As an Amazon Associate we earn from qualifying purchases.
Can I be honest. I’m not a fan of running in the first place.
Yes, it’s true that if something bigger and meaner than me is in pursuit, I’ll run fairly quick, but that’s about it.
Needless to say I’m not into marathons either. For those of you that are, I applaud your efforts because anyone can certainly understand that running 26 miles, all in one attempt, takes true endurance and stamina, oh and a bit of determination too.
Now just for the sake of discussion, how do you think you would perform with a plastic bag over your head?
If it’s sealed reasonably well at the bottom, and has no leaks (or as I call them, cheater holes) my best bet is you won’t get very far at all. Try as you might, you’ll probably drop in the first 1/4 mile and if you don’t, you’ll certainly be struggling along as if you were dragging an elephant by the tail. Suffice it to say, you won’t finish. But YOU might be finished when all is said and done.
You’re probably wondering how this wonderful story came about and what it possibly has to do with your pond algae problem.
Well, recently I had a great discussion with a large pond owner who had tried beneficial bacteria a few years ago. In the very beginning the stuff worked great. It cleaned things up pretty well for awhile, but then over time, things just slid downhill again. Algae came back, and for the last two years has been a constant presence in the pond.
This was a bit odd for me to hear because normally you see the reverse. If you get a response with a bacteria treatment or two, it’s a good sign that the water chemistry is good and all the supportive things are in place for the good little microbes to thrive.
As time goes on, and with some follow up treatments you normally see the pond get better and better (i.e. cleaner) and you can cut back on adding anything later on. But this fellow’s pond went in the other direction!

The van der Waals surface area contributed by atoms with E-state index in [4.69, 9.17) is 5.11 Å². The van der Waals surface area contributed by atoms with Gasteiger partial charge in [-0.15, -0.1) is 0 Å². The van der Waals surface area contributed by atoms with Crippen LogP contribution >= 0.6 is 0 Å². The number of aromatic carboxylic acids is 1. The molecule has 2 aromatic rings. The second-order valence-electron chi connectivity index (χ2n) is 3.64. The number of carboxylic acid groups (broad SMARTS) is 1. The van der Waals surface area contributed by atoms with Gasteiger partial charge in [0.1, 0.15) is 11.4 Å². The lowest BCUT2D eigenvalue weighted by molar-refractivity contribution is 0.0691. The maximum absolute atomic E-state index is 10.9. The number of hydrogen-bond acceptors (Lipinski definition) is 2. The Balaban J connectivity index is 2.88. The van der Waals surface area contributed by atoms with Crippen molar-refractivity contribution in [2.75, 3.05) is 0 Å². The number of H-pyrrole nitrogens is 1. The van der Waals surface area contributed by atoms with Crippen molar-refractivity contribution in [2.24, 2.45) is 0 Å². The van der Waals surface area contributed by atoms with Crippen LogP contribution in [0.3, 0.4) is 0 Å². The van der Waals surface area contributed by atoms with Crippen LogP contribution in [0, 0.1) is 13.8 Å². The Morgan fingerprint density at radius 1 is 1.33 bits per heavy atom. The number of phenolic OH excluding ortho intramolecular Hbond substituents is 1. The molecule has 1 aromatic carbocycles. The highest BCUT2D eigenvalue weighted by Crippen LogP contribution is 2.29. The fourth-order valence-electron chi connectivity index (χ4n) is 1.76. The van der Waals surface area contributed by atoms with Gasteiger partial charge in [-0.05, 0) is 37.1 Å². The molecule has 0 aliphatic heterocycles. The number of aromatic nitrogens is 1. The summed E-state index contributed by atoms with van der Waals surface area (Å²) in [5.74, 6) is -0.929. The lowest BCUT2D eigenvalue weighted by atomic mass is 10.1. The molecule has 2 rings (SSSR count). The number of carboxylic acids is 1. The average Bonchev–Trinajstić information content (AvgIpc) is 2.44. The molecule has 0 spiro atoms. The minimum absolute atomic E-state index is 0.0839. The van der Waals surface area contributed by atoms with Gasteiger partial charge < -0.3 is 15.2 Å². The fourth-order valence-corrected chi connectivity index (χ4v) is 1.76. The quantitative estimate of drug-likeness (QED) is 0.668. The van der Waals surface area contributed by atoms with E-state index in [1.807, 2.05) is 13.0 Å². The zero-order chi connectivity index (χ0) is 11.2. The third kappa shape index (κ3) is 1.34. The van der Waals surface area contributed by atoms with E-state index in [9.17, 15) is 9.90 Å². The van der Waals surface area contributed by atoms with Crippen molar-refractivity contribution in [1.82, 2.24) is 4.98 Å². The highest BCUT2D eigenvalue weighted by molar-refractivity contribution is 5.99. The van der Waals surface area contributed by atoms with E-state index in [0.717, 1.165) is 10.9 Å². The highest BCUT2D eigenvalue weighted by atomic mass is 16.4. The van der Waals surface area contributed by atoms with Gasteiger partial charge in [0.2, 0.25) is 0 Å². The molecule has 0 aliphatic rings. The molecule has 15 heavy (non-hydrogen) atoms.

None of this made much sense to me until in our discussion he mentioned that he didn’t have any aeration in the pond. To be exact, he had an incoming flow of water which helped to circulate things a little bit, but true aeration was minimal. And although there could be a few other reasons why the bacteria supplements weren’t working well, the main thing that stood out was the potentially low oxygen levels.
What’s important to keep in mind here is that all of the real clean up bacteria that’s used in ponds is aerobic so it needs healthy levels of DO (dissolved oxygen) in the water to really work well. Without it, the bugs are starved for oxygen, much like you and I would be if we tried to run a marathon with a plastic bag over our head. The outcome of this will not be good!
This is why I’ll often tell people, and I would say this is particularly noted to large pond owners, that a good pond aerator is probably the first thing you want to consider when you’re trying to clean up or restore a pond. Any pond, of any size will benefit, as will your fish, but so many important processes can get halted or blocked when good levels of DO are lacking.
I have always been well aware, that for most people, the expense of a pond aeration system is a fair investment. They aren’t dirt cheap, or at least the good reliable one’s aren’t. But they represent one of the most powerful tools that you have as a pond owner to reclaim your pond!
I will not say that beneficial bacteria alone isn’t useful. We’ve had enough good results with it to know that it can work sometimes without an aerator to accompany it. More often than not though, I can say that for those people that used bacteria without an aerator, they often had to use more of it, for a longer period of time, compared to a pond that has aeration in it.
They work better together and at some point, if you do it right, the aerator alone may be enough to keep the pond clean and balanced which means you don’t have to use “additives” as much anymore. This saves money in the long run. So all in all, these two things, aeration and good bacteria, will go hand in hand together.
Much like me and my two-wheeled oxygen tank and respirator that I plan to use on my first marathon:)
Amazon and the Amazon logo are trademarks of Amazon.com, Inc, or its affiliates.